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Book Event: New Books on 19th-Century Interiors

  • 24 Feb 2023
  • 1:00 PM - 2:30 PM
  • Online (Zoom)

Registration is closed

A book event co-organized by the William Morris Society in the United States and the Historic Interiors Affiliate Group of the Society of Architectural Historians


Friday, February 24, 1 pm EST

(10 am PST, 11 am MST, 12 noon CST, 6:00 pm GMT)


The 90-minute event will begin with two short 15-minute presentations in which the authors will introduce their books and reflect on their methods and approaches to the field. Members of HIG and WMS-US will then moderate a discussion and invite questions from the audience.

Andrea Wolk Rager, The Radical Vision of Edward Burne-Jones (Paul Mellon Centre for Studies in British Art, distributed by Yale University Press, 2022)

The first scholarly monograph solely devoted to the artist since 1973, this book re-centers Burne-Jones’s practice in the decorative arts, demonstrating that he consistently questioned the boundaries of artistic media, in keeping with wider debates over the role of the arts in the nineteenth century. It illuminates how Burne-Jones’s art functioned not as a retreat from modernity, but as a vehicle for awakening, offering a protest against imperial aggression, capitalist economic inequality, and environmental destruction in the wake of the industrial revolution in nineteenth-century Britain. 


John Holmes, Temple of Science: The Pre-Raphaelites and Oxford University Museum of Natural History (Bodleian Library and Oxford University Museum of Natural History, 2020)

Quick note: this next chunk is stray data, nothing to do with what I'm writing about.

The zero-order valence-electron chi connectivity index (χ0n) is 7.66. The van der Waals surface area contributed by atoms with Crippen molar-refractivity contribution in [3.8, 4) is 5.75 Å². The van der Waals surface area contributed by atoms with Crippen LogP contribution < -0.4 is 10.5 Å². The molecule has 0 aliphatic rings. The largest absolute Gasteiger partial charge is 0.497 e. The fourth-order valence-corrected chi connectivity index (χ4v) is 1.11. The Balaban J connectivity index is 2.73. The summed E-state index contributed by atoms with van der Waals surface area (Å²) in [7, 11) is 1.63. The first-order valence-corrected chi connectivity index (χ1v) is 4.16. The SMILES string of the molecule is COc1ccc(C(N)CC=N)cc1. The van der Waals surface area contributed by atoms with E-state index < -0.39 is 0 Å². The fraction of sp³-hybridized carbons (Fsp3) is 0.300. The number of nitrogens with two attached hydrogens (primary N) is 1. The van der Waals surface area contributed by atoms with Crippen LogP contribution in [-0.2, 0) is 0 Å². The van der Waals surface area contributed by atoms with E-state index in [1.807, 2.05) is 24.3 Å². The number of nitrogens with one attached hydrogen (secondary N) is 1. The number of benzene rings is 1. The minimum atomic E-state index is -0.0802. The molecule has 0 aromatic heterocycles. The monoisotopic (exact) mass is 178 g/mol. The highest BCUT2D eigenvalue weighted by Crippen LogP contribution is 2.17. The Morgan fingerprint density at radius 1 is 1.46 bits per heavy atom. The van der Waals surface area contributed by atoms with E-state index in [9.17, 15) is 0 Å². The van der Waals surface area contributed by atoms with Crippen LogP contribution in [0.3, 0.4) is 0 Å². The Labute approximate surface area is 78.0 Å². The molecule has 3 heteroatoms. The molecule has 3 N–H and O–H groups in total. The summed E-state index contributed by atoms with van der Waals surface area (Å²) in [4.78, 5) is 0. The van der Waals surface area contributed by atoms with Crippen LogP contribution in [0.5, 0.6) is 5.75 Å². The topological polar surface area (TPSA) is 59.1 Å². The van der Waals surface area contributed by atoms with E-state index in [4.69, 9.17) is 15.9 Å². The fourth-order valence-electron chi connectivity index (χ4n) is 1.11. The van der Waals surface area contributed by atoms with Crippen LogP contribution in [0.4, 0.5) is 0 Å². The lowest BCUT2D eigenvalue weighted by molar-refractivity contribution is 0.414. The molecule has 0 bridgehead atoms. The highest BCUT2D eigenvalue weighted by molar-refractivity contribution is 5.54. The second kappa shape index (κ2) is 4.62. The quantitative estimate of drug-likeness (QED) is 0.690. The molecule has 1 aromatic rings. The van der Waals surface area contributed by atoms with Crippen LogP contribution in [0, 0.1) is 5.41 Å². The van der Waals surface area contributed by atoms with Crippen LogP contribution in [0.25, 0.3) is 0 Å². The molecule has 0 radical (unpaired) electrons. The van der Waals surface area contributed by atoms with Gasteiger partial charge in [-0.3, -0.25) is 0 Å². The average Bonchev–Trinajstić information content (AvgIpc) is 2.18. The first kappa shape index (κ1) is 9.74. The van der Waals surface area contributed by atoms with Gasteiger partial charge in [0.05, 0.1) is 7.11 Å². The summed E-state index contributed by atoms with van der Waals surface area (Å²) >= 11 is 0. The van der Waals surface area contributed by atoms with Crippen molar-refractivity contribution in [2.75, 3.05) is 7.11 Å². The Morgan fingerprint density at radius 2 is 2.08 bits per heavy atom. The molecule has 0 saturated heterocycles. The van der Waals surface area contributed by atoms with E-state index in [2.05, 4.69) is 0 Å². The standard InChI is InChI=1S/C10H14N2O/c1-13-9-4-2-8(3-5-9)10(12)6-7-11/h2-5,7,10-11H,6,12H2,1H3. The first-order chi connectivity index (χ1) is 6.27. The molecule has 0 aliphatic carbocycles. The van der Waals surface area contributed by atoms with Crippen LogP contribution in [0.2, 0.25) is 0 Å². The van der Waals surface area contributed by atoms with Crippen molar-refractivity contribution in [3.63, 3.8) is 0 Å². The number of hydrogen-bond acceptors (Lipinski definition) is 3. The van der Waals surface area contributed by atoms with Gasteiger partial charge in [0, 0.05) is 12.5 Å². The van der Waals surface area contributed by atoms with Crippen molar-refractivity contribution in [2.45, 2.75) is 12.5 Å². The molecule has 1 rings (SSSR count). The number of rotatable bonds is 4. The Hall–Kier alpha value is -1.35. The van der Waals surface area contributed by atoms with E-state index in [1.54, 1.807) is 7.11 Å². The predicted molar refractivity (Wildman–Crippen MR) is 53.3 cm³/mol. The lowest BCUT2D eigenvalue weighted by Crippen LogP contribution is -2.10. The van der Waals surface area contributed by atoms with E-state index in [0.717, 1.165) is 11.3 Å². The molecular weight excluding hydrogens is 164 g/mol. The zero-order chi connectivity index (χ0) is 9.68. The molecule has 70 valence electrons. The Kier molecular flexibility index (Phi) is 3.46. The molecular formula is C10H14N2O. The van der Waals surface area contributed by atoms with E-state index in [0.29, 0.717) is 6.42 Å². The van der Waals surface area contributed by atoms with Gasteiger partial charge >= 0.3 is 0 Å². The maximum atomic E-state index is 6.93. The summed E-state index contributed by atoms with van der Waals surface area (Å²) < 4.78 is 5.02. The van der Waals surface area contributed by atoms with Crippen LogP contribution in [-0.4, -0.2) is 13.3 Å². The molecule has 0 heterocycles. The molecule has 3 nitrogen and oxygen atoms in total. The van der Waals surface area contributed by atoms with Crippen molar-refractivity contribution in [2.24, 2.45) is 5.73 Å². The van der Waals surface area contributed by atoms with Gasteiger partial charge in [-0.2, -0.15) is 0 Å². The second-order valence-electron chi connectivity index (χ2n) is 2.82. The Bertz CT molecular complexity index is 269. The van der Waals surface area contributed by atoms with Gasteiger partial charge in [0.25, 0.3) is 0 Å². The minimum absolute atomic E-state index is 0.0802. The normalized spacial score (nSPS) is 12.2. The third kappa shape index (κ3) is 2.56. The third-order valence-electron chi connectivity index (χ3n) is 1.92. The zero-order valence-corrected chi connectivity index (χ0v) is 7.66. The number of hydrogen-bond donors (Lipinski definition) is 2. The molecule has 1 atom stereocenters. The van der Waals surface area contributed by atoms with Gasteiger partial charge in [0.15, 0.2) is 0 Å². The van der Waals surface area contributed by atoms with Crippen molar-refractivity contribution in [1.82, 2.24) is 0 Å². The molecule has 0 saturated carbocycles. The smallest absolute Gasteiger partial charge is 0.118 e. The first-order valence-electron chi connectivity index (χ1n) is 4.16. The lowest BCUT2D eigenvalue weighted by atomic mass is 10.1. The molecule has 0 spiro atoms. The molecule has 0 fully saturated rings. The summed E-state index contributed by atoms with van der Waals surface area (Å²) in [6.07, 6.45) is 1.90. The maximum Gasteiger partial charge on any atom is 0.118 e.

In the 1850s, some of England’s most eminent scientists worked with John Ruskin and the Pre-Raphaelites to design and decorate a new museum that was to be Oxford University’s first science faculty. Temple of Science sets out the history of the campaign to build the museum before taking the reader on a tour of the art of the museum itself. It looks at the façade and the central court, with their beautiful natural history carvings and marble columns illustrating geological strata, and at the pantheon of scientists. Together they form the world’s finest collection of Pre-Raphaelite sculpture.


Both books address ideas about the interior as a site for public and private artistic commissions and both discuss the Pre-Raphaelites, who were famously committed to the decorative arts and to bringing art into everyday life through the decoration of interiors. The session will be of interest to anyone who works within the broad, interdisciplinary fields of interiors, museum history, and/or nineteenth-century art.

Attendance is free and open to the public. Please register in advance to receive the Zoom link.


Andrea Wolk Rager is the Jesse Hauk Shera Associate Professor in the Department of Art History and Art at Case Western Reserve University in Cleveland, Ohio. She received her PhD from Yale University and held a Postdoctoral Research Associate position at the Yale Center for British Art. In 2012, she served as co-curator with Angus Trumble for the exhibition Edwardian Opulence: British Art at the Dawn of the Twentieth Century, and co-edited the accompanying catalogue.

John Holmes is Professor of Victorian Literature and Culture at the University of Birmingham and an Honorary Associate of Oxford University Museum of Natural History. His books include Darwin’s Bards: British and American Poetry in the Age of Evolution (Edinburgh UP, 2009) and The Pre-Raphaelites and Science (Yale UP, 2018). He co-ordinates Symbiosis, a network of universities and museums researching and promoting the use of the arts in natural history collections, and is currently developing a project on John Ruskin and environmental justice in collaboration with the Guild of St George and the Birmingham Institute of Forest Research.

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